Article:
626 18th St., Oakland, Cal., May 9, 1905.
Rev. William Haven, D.D.,
New York City.
Dear Dr. Haven:
I am in receipt of your letter of April 27th and also of one from Rev. Judson Smith, Secretary of the American Board, in which he states that he has a letter of inquiry from you. In answering both letters I desire to say that I have kept up my Greek ever since I left College and in recent years I have read in the Greek Testament almost every day when at home. When I went to the Islands in 1894, knowing that I would probably translate the Old Testament into the language, I secured Dr. Harper's instruction books in Hebrew and went over the entire course after reaching my field, which required about two years time. This gave me a working knowledge of the Hebrew.
As to how I made the translations: In China it was customary for the translator to dictate to a Chinese teacher, who did the writing. When I prepared a catechism on the Life of Christ in the Chinese, I was unable to speak on account of throat trouble, and so I wrote out my translations in Romanized form, which Mrs. Price pronounced to the teacher while he wrote it down in Chinese. I think in China it was the usual custom to make much use of the native teacher in making translations. In Ruk I revised Genesis and Exodus,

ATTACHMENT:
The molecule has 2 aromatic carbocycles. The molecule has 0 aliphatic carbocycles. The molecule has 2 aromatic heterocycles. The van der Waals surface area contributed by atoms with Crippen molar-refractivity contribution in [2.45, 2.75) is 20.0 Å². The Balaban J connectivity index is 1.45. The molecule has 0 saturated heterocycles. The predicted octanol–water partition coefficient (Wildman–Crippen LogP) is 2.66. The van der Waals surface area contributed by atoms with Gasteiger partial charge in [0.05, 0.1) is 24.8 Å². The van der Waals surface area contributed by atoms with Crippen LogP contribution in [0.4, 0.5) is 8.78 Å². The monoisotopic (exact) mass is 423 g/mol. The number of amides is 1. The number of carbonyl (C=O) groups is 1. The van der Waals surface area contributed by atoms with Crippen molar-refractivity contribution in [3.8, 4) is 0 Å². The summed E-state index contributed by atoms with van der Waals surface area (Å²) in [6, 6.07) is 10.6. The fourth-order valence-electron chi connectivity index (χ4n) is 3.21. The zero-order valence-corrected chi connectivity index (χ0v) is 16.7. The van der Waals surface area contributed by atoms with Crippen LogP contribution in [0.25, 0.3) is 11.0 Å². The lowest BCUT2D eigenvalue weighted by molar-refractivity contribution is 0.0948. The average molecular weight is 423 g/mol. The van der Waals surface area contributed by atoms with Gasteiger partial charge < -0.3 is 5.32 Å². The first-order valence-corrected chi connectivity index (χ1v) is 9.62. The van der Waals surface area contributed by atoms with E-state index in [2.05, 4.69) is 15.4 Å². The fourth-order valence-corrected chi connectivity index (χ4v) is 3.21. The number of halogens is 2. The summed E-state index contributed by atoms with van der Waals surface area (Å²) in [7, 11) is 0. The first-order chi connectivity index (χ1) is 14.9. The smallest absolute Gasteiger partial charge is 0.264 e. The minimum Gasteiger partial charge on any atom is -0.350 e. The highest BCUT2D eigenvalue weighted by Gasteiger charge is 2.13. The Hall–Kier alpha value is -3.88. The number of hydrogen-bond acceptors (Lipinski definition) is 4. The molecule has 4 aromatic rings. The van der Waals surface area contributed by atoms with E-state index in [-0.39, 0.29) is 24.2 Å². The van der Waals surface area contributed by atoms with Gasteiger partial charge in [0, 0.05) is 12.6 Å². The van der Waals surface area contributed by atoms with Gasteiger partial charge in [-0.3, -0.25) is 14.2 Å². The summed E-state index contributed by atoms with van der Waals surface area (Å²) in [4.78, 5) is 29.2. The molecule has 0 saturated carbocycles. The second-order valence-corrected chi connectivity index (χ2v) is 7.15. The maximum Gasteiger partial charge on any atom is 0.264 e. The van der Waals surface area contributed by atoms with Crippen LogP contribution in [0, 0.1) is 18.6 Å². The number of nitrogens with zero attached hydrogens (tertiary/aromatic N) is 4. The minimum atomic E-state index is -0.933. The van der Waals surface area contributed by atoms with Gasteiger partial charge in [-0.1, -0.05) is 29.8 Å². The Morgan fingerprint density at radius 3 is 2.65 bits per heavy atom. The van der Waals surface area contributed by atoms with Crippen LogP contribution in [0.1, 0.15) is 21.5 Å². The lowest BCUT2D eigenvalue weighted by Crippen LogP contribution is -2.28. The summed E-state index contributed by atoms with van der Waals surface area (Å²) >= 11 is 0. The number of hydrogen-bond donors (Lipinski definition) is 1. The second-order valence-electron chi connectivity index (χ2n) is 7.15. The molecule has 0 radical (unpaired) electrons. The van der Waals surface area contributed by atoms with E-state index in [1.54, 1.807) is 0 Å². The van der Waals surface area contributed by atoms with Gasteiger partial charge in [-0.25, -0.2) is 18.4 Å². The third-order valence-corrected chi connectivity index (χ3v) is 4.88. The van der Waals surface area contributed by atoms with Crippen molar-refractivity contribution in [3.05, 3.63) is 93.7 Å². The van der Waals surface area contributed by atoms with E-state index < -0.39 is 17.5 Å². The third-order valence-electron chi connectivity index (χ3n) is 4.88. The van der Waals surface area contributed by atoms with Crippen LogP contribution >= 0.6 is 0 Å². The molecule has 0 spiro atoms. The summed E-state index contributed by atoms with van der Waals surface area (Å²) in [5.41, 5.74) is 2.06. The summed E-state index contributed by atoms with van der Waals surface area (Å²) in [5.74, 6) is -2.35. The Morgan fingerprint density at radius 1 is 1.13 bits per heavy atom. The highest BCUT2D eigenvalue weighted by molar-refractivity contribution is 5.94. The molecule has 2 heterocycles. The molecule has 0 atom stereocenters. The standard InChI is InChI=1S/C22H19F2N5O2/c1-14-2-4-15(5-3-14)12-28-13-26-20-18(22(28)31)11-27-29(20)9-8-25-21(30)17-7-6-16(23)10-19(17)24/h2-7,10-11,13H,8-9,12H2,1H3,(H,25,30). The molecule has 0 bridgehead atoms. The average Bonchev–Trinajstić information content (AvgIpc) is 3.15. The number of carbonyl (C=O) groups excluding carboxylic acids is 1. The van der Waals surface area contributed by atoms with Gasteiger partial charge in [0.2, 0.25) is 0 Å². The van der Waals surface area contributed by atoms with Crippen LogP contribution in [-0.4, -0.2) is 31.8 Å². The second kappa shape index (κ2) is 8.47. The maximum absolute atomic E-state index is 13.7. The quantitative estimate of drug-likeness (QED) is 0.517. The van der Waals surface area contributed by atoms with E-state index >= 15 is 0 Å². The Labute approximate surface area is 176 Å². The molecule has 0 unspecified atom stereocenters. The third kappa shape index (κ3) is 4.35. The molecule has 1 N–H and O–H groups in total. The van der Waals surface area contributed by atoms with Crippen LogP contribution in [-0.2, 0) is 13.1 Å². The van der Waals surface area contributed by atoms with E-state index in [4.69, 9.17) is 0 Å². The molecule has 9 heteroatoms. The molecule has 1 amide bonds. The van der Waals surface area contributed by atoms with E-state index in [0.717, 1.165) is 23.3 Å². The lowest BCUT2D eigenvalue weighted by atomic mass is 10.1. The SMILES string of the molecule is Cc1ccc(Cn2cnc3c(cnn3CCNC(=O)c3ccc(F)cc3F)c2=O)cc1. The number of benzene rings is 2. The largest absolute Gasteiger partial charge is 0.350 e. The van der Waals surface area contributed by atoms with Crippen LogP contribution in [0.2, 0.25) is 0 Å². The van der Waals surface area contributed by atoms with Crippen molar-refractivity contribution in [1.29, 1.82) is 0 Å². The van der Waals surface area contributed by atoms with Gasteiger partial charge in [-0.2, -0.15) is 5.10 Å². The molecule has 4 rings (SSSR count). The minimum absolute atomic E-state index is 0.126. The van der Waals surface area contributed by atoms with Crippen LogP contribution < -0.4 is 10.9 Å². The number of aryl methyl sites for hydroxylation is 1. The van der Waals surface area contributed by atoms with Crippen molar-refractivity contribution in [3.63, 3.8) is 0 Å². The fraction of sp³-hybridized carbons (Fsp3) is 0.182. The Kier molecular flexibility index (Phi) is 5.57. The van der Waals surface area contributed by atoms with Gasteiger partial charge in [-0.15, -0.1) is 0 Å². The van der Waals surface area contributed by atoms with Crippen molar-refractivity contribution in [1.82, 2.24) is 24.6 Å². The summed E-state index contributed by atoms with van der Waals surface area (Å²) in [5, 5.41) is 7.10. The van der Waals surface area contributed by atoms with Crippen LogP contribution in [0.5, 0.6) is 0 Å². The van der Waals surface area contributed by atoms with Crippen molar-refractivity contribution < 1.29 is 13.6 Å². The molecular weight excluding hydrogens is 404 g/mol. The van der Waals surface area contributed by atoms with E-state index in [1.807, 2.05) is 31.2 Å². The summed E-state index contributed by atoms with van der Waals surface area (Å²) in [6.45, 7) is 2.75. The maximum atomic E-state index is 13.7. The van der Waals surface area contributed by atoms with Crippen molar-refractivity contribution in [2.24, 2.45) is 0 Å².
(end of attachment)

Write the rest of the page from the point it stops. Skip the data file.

translated Leviticus, Ruth, Esther and nearly all the Psalms, all of which were published by you five years ago, and began a revision of the New Testament. There [in Ruk] it was very difficult to get help from natives. One had to do nearly all the work oneself. In Guam I found the conditions much more favorable. Some of our Protestant people were very well educated in their own language. As to my own knowledge of their language: I think I spoke the language fairly well. I acquire languages perhaps a little more readily than some others. The best teacher I had in Guam was accustomed to say to me: "You know more about the Chamorro language than I do." which was true and not true. It was not true that I knew more of the peculiar forms of expression in which all languages abound and with which all natives are very familiar; but it is true that I had a larger vocabulary than he did [had] and a profounder knowledge of the grammar and the structure of the language. In making my translations I had the teacher translate from the Spanish into the Chamorro as I wrote it down; but finding this very [slow &] burdensome and having received into my training school several pupils, who were mature and who understood Spanish, I had them write out independent translations and taking these I compiled from them a translation to suit my own ideas of the language. By this means I got their forms of expression and was able to secure a correct translation of the Greek text. Later I took the very best translators that I had and gave them special portions